Help me understand video capture

I have a FireWire port on my computer that I use to capture digital video from my DV digital video camera. No sweat. I use Pinnacle Studio DV, which shipped with the FireWire card. It captures the signal as an AVI file.

I have lots of older analog camcorder tapes that I would like to manipulate digitally and would prefer to avoid having to use the digital camcorder to record them from the analog camcorder. Although I could do that with no additional equipment, I am concerned about the signal loss. Then again, maybe I would get equivalent signal loss going from the analog camcorder to a computer anyway. (I think the signal loss from the digital camcorder to the computer is negligible; at least, I don’t get dropped frames.)

So here are the questions:

Would I experience noticable signal degradation if I copied an analog tape to a digital tape using two video cameras?

What hardware/software would I need to use my computer to directly capture an NTSC signal input as an AVI (or other digital video) file?

Which of the above two options is best?

  1. No more than if you used other software to compress the video to AVI. As long as the avi files produced by your camcorder are acceptable, there will be no need to recompress which would cause degredation.

  2. I think windows movie maker has the capability to capture video, but not to compress it to avi. There are about a million programs for this, someone else can make a recommendation.

I’m sorry I think I misread the OP, I was thinking that the camcorder stored avi files on tape and they were transferred as is to the computer. If this is not the case, then there likely would be degredation.

My digital video camera uses some format unknown to me but is transmitted to the computer digitally and then stored as AVI, so I don’t think there is any degradation in the upload process. This is exactly analogous to ripping a CD to a WAV file. You can have degradation if your computer or disk drive can’t keep up with the frame rate, though.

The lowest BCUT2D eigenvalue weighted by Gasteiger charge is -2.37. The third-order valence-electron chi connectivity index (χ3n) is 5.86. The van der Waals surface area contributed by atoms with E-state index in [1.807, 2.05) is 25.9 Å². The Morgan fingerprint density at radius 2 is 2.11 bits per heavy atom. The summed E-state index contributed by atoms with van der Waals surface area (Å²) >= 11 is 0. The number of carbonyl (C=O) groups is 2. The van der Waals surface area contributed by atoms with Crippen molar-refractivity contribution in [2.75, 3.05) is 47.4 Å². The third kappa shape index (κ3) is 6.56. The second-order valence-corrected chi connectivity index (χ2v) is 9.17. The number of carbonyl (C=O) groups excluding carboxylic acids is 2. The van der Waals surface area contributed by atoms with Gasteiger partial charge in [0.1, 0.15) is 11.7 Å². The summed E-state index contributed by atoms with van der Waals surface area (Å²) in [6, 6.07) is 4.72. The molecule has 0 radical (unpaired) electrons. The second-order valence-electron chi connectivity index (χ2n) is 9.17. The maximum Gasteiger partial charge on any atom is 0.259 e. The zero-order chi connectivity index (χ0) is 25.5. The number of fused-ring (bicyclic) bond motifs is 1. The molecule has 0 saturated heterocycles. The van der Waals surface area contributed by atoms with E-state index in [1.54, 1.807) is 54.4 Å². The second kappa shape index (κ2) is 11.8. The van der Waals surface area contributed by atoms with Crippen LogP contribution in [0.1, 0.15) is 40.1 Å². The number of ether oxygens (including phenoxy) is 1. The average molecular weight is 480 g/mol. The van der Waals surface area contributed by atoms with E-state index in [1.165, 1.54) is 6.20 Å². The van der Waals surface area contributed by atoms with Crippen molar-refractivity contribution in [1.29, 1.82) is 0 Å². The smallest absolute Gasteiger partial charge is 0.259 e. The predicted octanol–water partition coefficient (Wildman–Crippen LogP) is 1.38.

There should not be any degradation. Atleast no more than plugging the analog to the digital cam.

It’s basically the same thing, instead of plugging the composite to the digital cam, you’re plugging it into the computer. Both then do the same thing: convert the signal to digital video.

What I mean is that if whatever format your digital camcorder uses is not lossless, then you are in effect recompressing the video when it’s converted to avi. Compressing files twice and/or converting formats ie. mpg to avi, will result in degredation. If the camcorder performs some kind of compression and you can use that file directly without converting it to another format, then there’s no problem.

Your best bet is probably to capture the video directly from the analog camcorder to your computer, probably in some kind of raw lossless format, then compress using divx or xvid.

Hmm, Eleusis does have a point, if the digital cam uses lossy compression then you’ll just be losing quality.

I second what Eleusis says. If you’re really concerned about not losing any data, a raw data capture by the computer is the way to go. You’ll need a video capture card in order to this. Of course, you will still have to deal with the possibility of frame dropping.

Your camera stores in an AVI format which is compressed but not much. Most DV cameras today have a “pass through mode” which essentially daisy chains the analog camera to the DV camera and then to the Computer input Firewire port. (Some DV cameras may work in Pass Through mode only if the tape is not present.) The video must be converted from analog to AVI at some point. If you go to the Pinnacle message boards (which are excellent) you will find discussion of this.

It’s a matter of choosing where you would like to have the conversion taken place and how much loss you get at that point. The experienced users on the above mentioned board seem to prefer using the DV pass though or a dedicated digital capture card. Pass through results are generally said to be excellent and frame drop is not a problem since the computer is not converting the signal.

First, a caveat - Read The Manual before you try this…

Depending on the capabilities of your digital camcorder, you may be able to connect the output of your older analog camcorder to the a/v connector on the digital camcorder and have it perform the a/d conversion in real time, outputting a digital signal via its firewire port which you than capture on the computer. My Sony DCR-TRV20 can do this. You will probably have to buy or make some sort of an adapter to get the connections right - the cable that comes with my camera has a mini jack on the camera end and the three standard (video, audio left & audio right) RCA jacks on the other. I have connected the camcorder this way between a VHS tapedeck and my computer, played a VHS tape and recorded the result to the hard disk.

Arrgh… how did I miss KenGR’s post? Anyway, me too.

Alas and alack, my digital camera (JVC DVM70) has no input whatsoever. It is loaded with outputs for DV, analog, still photo download, etc., but there is no way to give it analog input (although it will take digital input from another DV camera).

It will output a digital signal for live video. I guess analog input was just one feature too many. This is a very compact camera incredibly loaded with bells and whistles and I guess they had to draw the line somewhere.

So I guess my alternative is an analog video capture card.